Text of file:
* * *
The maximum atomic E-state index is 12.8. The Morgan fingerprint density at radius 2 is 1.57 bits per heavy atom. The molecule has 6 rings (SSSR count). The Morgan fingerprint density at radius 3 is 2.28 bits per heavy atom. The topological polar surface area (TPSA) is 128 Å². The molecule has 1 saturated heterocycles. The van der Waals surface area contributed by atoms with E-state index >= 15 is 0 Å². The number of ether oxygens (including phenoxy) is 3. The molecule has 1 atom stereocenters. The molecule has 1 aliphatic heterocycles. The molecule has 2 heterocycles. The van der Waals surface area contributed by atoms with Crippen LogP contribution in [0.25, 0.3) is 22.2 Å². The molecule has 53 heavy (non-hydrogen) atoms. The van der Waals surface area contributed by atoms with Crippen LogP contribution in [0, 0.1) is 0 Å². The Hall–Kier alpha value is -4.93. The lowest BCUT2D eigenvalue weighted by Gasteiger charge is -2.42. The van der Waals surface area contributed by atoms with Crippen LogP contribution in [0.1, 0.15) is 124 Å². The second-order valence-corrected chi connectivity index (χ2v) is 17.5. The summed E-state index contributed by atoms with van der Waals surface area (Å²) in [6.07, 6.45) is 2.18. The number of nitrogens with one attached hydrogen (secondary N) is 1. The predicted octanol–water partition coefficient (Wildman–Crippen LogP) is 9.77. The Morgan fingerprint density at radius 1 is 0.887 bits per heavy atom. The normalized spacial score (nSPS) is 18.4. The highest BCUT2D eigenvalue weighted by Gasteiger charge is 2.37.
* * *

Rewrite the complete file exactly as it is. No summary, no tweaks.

The maximum atomic E-state index is 12.8. The Morgan fingerprint density at radius 2 is 1.57 bits per heavy atom. The molecule has 6 rings (SSSR count). The Morgan fingerprint density at radius 3 is 2.28 bits per heavy atom. The topological polar surface area (TPSA) is 128 Å². The molecule has 1 saturated heterocycles. The van der Waals surface area contributed by atoms with E-state index >= 15 is 0 Å². The number of ether oxygens (including phenoxy) is 3. The molecule has 1 atom stereocenters. The molecule has 1 aliphatic heterocycles. The molecule has 2 heterocycles. The van der Waals surface area contributed by atoms with Crippen LogP contribution in [0.25, 0.3) is 22.2 Å². The molecule has 53 heavy (non-hydrogen) atoms. The van der Waals surface area contributed by atoms with Crippen LogP contribution in [0, 0.1) is 0 Å². The Hall–Kier alpha value is -4.93. The lowest BCUT2D eigenvalue weighted by Gasteiger charge is -2.42. The van der Waals surface area contributed by atoms with Crippen LogP contribution in [0.1, 0.15) is 124 Å². The second-order valence-corrected chi connectivity index (χ2v) is 17.5. The summed E-state index contributed by atoms with van der Waals surface area (Å²) in [6.07, 6.45) is 2.18. The number of nitrogens with one attached hydrogen (secondary N) is 1. The predicted octanol–water partition coefficient (Wildman–Crippen LogP) is 9.77. The Morgan fingerprint density at radius 1 is 0.887 bits per heavy atom. The normalized spacial score (nSPS) is 18.4. The highest BCUT2D eigenvalue weighted by Gasteiger charge is 2.37.